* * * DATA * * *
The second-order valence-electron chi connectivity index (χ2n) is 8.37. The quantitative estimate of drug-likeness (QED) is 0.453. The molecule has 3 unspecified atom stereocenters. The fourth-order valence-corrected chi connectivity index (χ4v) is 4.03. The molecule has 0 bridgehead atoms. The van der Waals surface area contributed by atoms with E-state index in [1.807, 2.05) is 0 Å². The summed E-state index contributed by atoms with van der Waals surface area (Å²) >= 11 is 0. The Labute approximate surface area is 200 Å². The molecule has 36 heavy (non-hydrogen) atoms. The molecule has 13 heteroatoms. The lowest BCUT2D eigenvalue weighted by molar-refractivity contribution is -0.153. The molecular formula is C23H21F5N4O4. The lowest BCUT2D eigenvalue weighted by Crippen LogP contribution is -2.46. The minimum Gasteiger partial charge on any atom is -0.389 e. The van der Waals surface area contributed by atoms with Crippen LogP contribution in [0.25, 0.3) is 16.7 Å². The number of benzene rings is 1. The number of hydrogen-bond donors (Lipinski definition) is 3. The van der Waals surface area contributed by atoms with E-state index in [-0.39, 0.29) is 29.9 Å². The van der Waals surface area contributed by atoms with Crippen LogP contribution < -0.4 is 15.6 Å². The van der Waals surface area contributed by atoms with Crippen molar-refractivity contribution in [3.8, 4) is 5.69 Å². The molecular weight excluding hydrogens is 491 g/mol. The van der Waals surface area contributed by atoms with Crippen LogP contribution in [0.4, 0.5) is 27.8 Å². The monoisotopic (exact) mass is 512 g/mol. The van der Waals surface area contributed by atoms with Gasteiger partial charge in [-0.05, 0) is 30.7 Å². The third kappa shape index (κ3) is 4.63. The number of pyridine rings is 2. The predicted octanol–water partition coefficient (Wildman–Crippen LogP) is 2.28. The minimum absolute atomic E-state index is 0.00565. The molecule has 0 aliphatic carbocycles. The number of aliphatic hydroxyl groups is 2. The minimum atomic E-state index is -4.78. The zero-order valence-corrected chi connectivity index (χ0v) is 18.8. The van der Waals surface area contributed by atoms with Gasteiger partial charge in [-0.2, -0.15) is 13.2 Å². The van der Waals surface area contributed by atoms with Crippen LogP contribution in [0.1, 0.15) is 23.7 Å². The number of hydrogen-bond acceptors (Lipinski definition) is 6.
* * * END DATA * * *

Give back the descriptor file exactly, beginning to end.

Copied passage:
The second-order valence-electron chi connectivity index (χ2n) is 8.37. The quantitative estimate of drug-likeness (QED) is 0.453. The molecule has 3 unspecified atom stereocenters. The fourth-order valence-corrected chi connectivity index (χ4v) is 4.03. The molecule has 0 bridgehead atoms. The van der Waals surface area contributed by atoms with E-state index in [1.807, 2.05) is 0 Å². The summed E-state index contributed by atoms with van der Waals surface area (Å²) >= 11 is 0. The Labute approximate surface area is 200 Å². The molecule has 36 heavy (non-hydrogen) atoms. The molecule has 13 heteroatoms. The lowest BCUT2D eigenvalue weighted by molar-refractivity contribution is -0.153. The molecular formula is C23H21F5N4O4. The lowest BCUT2D eigenvalue weighted by Crippen LogP contribution is -2.46. The minimum Gasteiger partial charge on any atom is -0.389 e. The van der Waals surface area contributed by atoms with Crippen LogP contribution in [0.25, 0.3) is 16.7 Å². The number of benzene rings is 1. The number of hydrogen-bond donors (Lipinski definition) is 3. The van der Waals surface area contributed by atoms with E-state index in [-0.39, 0.29) is 29.9 Å². The van der Waals surface area contributed by atoms with Crippen LogP contribution < -0.4 is 15.6 Å². The van der Waals surface area contributed by atoms with Crippen molar-refractivity contribution in [3.8, 4) is 5.69 Å². The molecular weight excluding hydrogens is 491 g/mol. The van der Waals surface area contributed by atoms with Crippen LogP contribution in [0.4, 0.5) is 27.8 Å². The monoisotopic (exact) mass is 512 g/mol. The van der Waals surface area contributed by atoms with Gasteiger partial charge in [-0.05, 0) is 30.7 Å². The third kappa shape index (κ3) is 4.63. The number of pyridine rings is 2. The predicted octanol–water partition coefficient (Wildman–Crippen LogP) is 2.28. The minimum absolute atomic E-state index is 0.00565. The molecule has 0 aliphatic carbocycles. The number of aliphatic hydroxyl groups is 2. The minimum atomic E-state index is -4.78. The zero-order valence-corrected chi connectivity index (χ0v) is 18.8. The van der Waals surface area contributed by atoms with Gasteiger partial charge in [-0.2, -0.15) is 13.2 Å². The van der Waals surface area contributed by atoms with Crippen LogP contribution in [0.1, 0.15) is 23.7 Å². The number of hydrogen-bond acceptors (Lipinski definition) is 6.